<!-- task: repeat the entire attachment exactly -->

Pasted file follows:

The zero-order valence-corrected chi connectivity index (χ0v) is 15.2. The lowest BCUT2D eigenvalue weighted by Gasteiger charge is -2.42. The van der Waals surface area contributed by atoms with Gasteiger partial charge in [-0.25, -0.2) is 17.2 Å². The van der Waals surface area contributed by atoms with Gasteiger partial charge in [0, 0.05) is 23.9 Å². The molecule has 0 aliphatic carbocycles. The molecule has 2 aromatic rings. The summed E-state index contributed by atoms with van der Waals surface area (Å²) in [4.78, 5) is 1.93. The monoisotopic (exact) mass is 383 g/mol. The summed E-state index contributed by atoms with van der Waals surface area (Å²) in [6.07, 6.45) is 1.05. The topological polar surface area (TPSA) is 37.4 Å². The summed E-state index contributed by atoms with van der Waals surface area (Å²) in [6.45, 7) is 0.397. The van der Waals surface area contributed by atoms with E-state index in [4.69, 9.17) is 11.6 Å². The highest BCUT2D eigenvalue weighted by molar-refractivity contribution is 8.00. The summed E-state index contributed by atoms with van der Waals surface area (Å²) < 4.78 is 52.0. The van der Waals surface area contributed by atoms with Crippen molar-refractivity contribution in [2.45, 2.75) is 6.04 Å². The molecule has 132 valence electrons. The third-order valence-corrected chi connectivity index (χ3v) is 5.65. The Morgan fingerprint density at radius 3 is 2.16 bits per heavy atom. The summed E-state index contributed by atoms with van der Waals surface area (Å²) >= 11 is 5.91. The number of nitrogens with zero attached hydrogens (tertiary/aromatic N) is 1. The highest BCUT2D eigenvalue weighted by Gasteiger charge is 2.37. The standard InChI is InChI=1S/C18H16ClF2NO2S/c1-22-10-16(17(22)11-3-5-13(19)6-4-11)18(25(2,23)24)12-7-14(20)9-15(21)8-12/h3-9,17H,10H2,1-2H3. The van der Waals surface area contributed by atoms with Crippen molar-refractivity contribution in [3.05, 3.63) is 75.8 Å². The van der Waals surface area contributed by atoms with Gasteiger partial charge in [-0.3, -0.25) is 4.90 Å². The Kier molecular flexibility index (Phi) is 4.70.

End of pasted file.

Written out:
The zero-order valence-corrected chi connectivity index (χ0v) is 15.2. The lowest BCUT2D eigenvalue weighted by Gasteiger charge is -2.42. The van der Waals surface area contributed by atoms with Gasteiger partial charge in [-0.25, -0.2) is 17.2 Å². The van der Waals surface area contributed by atoms with Gasteiger partial charge in [0, 0.05) is 23.9 Å². The molecule has 0 aliphatic carbocycles. The molecule has 2 aromatic rings. The summed E-state index contributed by atoms with van der Waals surface area (Å²) in [4.78, 5) is 1.93. The monoisotopic (exact) mass is 383 g/mol. The summed E-state index contributed by atoms with van der Waals surface area (Å²) in [6.07, 6.45) is 1.05. The topological polar surface area (TPSA) is 37.4 Å². The summed E-state index contributed by atoms with van der Waals surface area (Å²) in [6.45, 7) is 0.397. The van der Waals surface area contributed by atoms with E-state index in [4.69, 9.17) is 11.6 Å². The highest BCUT2D eigenvalue weighted by molar-refractivity contribution is 8.00. The summed E-state index contributed by atoms with van der Waals surface area (Å²) < 4.78 is 52.0. The van der Waals surface area contributed by atoms with Crippen molar-refractivity contribution in [2.45, 2.75) is 6.04 Å². The molecule has 132 valence electrons. The third-order valence-corrected chi connectivity index (χ3v) is 5.65. The Morgan fingerprint density at radius 3 is 2.16 bits per heavy atom. The summed E-state index contributed by atoms with van der Waals surface area (Å²) >= 11 is 5.91. The number of nitrogens with zero attached hydrogens (tertiary/aromatic N) is 1. The highest BCUT2D eigenvalue weighted by Gasteiger charge is 2.37. The standard InChI is InChI=1S/C18H16ClF2NO2S/c1-22-10-16(17(22)11-3-5-13(19)6-4-11)18(25(2,23)24)12-7-14(20)9-15(21)8-12/h3-9,17H,10H2,1-2H3. The van der Waals surface area contributed by atoms with Crippen molar-refractivity contribution in [3.05, 3.63) is 75.8 Å². The van der Waals surface area contributed by atoms with Gasteiger partial charge in [-0.3, -0.25) is 4.90 Å². The Kier molecular flexibility index (Phi) is 4.70.